From New Zealand to Maui to Po’ipu

PO’IPU — “He had tears in his eyes,” said Teiwingaro Henare, a Maui resident.

He was speaking of Michael Campbell, one of four professional golfers playing in the 23rd PGA Grand Slam of Golf, and Henare, a native New Zealander, flew in from Maui with about a half a dozen other New Zealanders now living on Maui, to greet the golfer.

“We were at the airport to meet him when he came in, and from the crowd came a shout, ‘Hi, Cuz!’ ” explained Henare, his presentation laced with the New Zealand accent.

That shout came from Warren Hikuroa, first cousin to Campbell, who said that, when Campbell recognized the familiar face, he could not help but shed a tear.

“It’s like Hawai’i,” Henare said. “You go somewhere, and when you recognize someone familiar, it’s special.”

Henare connected with Kapahi resident Jules Cannon, another native New Zealander, to make everything fall into place for Monday’s pro-am golf event at the Poipu Bay Golf Course.

“We were all born in New Zealand,” Henare said. “But now we live on Maui (and Kaua’i). Most of the boys are builders.”

Henare, who donned a weathered Japanese kimono topped with a straw hat adorned with a kukuinut lei, explained that he used to be a Japanese translator until the Sept. 11 disaster.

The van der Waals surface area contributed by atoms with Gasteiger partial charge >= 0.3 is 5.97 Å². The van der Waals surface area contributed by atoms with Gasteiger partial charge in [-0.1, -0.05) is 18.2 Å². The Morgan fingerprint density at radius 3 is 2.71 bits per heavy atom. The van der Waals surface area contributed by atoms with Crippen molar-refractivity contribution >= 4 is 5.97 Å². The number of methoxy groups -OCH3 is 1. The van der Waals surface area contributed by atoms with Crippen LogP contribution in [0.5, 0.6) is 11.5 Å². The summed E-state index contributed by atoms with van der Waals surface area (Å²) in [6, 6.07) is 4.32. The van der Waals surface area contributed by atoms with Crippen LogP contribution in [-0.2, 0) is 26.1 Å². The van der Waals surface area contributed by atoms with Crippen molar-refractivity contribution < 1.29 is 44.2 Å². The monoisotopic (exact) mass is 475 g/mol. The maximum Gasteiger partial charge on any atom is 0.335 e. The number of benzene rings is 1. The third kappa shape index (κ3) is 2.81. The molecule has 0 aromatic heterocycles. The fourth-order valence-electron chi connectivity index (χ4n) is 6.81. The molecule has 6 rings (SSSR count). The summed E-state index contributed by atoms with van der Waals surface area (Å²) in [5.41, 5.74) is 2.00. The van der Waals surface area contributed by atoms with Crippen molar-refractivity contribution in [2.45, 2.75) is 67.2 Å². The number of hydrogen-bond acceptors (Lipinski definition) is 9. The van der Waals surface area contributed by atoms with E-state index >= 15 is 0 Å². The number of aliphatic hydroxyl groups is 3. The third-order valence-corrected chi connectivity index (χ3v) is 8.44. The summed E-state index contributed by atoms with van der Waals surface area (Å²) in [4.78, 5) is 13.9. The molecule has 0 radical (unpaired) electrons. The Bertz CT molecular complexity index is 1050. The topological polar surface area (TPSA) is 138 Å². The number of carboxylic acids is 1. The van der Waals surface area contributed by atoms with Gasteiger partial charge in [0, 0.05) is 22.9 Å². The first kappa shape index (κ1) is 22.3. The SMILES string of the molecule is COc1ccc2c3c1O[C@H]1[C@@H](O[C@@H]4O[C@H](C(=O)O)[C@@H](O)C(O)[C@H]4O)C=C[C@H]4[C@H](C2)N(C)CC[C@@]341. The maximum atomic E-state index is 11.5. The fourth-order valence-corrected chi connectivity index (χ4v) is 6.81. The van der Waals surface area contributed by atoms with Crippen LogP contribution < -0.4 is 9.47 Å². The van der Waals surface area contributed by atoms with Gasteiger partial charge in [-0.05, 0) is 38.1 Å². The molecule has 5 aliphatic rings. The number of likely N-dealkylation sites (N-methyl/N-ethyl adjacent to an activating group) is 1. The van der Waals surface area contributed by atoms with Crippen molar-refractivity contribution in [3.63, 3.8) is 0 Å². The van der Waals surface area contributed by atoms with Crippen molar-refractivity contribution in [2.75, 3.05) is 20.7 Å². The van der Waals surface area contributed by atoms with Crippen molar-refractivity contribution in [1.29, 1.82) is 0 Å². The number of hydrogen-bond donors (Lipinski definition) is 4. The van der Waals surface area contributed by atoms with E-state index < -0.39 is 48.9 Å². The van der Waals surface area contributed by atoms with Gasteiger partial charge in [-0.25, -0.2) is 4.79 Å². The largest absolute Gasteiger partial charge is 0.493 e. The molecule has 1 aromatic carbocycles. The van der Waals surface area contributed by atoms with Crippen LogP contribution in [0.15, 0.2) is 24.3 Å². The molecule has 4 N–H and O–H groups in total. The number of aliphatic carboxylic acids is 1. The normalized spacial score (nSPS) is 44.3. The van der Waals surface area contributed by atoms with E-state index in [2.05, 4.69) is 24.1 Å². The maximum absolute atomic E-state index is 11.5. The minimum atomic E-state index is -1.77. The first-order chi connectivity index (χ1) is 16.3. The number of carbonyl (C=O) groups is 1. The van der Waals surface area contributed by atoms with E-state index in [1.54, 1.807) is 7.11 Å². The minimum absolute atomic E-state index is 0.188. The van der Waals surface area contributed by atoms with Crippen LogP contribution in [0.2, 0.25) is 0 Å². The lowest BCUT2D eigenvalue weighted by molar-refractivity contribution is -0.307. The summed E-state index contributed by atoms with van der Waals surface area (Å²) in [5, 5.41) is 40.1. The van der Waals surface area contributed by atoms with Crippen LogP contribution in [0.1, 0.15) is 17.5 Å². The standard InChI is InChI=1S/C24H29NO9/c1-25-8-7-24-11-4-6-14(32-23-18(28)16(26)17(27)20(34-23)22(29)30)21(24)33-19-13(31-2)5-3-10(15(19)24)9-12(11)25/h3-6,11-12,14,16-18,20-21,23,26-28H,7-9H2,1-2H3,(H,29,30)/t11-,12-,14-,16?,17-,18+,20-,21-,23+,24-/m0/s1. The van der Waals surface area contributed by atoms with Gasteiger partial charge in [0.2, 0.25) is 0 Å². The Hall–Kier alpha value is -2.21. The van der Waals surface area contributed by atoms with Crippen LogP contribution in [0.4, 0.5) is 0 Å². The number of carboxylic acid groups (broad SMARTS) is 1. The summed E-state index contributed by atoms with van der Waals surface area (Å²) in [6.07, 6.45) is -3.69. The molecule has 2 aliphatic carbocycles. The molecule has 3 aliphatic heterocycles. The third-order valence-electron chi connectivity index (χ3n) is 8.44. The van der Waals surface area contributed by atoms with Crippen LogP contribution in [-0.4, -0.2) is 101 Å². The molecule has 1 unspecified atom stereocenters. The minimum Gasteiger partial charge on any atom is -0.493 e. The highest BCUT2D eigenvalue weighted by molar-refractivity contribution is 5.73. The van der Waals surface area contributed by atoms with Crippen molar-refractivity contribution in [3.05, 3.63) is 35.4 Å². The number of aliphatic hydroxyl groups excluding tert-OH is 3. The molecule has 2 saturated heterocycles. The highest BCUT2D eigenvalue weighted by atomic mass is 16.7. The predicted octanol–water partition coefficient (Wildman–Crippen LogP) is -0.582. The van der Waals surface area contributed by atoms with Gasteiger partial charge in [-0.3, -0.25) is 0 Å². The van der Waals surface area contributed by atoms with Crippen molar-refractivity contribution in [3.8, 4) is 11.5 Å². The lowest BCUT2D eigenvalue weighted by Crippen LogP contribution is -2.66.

After that, the Japanese market softened, and he turned to other areas, but said his heart is Japanese all the way.

“I’m a Maori person with a Japanese heart,” he chuckled while stopping to help a honeymooning couple take a snap-shot against the backdrop of flags that lined the Po’ipu golf course.

Cannon said they got a lot of help from David Charles, who works for the PGA. David is the son of Bob Charles, another New Zealander who was the first New Zealander to win a major tournament when he won the British Open in 1963.

“He was real nice. He made sure that we had tickets for the three days, and made everything happen so we could perform the haka at the first tee before Campbell teed off,” Cannon explained.

“Don’t forget Aunty Stella (Burgess) of the Grand Hyatt Regency Kauai,” Cannon said. “She made the connections so we could get the costumes.”

Originally, the group from Maui (and one Kauaian) wanted to perform the haka for each of the golfers, but PGA (Professional Golfers Association of America) felt that one performance was adequate, Henare said.

The group has been accompanied by journalist Inga Newman, who writes for the Maui Times, a weekly publication, and has been doing coverage of the PGA event from the eyes of the Maui visitors. Newman said the group is known as Nga Hau e Wha, which translates to mean “The Four Winds.”

Candy Aluli, who handles some of the public relations matters for the event, said, “What a perfect place for a demonstration of the New Zealand culture. Hawai’i has such a variety of cultural people living here, it’s nice when they can present the cultural aspect of the golfers participating in the event.”

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